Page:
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Trichloroacetic acid: Wikis

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Trichloroacetic acid
Trichloroacetic-acid-2D-skeletal.png
Trichloroacetic-acid-3D-vdW.png
Trichloroacetic-acid-elpot.png
IUPAC name
Identifiers
CAS number 76-03-9 Yes check.svgY
RTECS number AJ7875000
SMILES
Properties
Molecular formula C2HCl3O2
Molar mass 163.4 g/mol
Appearance white solid
Density 1.63 g/cm³, solid
Melting point

57 °C

Boiling point

196 °C

Solubility in water very good
Solubility in methanol methanol 9.91 M [1]
Acidity (pKa) 0.77[2]
Structure
Dipole moment 3.23 D
Hazards
EU classification Corrosive C)
Dangerous for
the environment (N)
R-phrases R35, R50/53
S-phrases (S1/2), S26, S36/37/39,
S45, S60, S61
Related compounds
Related chloroacetic acids Chloroacetic acid
Dichloroacetic acid
Related compounds Acetic acid
Trifluoroacetic acid
Tribromoacetic acid
 Yes check.svgY (what is this?)  (verify)
Except where noted otherwise, data are given for materials in their standard state (at 25 °C, 100 kPa)
Infobox references

Trichloroacetic acid (also known as trichloroethanoic acid) is an analogue of acetic acid in which the three hydrogen atoms of the methyl group have all been replaced by chlorine atoms.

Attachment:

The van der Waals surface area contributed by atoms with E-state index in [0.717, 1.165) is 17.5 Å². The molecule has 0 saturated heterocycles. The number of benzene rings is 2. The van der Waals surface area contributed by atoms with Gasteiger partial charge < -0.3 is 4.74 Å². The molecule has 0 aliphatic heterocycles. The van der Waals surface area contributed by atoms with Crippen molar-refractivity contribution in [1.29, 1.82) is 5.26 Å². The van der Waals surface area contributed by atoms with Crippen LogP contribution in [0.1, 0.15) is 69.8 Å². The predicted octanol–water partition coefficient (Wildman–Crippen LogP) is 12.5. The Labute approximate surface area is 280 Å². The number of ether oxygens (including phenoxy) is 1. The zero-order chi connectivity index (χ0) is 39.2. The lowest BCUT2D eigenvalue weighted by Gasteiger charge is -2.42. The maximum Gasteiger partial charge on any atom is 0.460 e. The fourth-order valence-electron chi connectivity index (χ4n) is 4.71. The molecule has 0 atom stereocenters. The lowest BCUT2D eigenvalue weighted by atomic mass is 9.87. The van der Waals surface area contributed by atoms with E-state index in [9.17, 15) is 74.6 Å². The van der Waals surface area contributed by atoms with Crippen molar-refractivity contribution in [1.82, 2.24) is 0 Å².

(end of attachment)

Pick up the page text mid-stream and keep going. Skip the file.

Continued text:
It is prepared by the reaction of chlorine with acetic acid in the presence of a suitable catalyst.

CH3COOH + 3Cl2 → CCl3COOH + 3HCl

It is widely used in biochemistry for the precipitation of macromolecules such as proteins, DNA and RNA. Its sodium salt is used as a weedkiller. Solutions containing trichloroacetic acid as an ingredient are used for cosmetic treatments such as chemical peels and tattoo removal and the treatment of warts, including genital warts. It can kill normal cells as well. It is considered safe for use for this purpose during pregnancy[3].

Salts of trichloroacetic acid are called trichloroacetates. Reduction of trichloroacetic acid results in dichloroacetic acid, a pharmacologically active compound that shows promise for the treatment of cancer[4].

Contents

History

The discovery of trichloroacetic acid by Jean-Baptiste Dumas in 1840 delivered a striking example to the slowly evolving theory of organic radicals and valences.[5] The theory was contrary to the beliefs of Jöns Jakob Berzelius, starting a long dispute between Dumas and Berzelius.[6]

See also

References

External links

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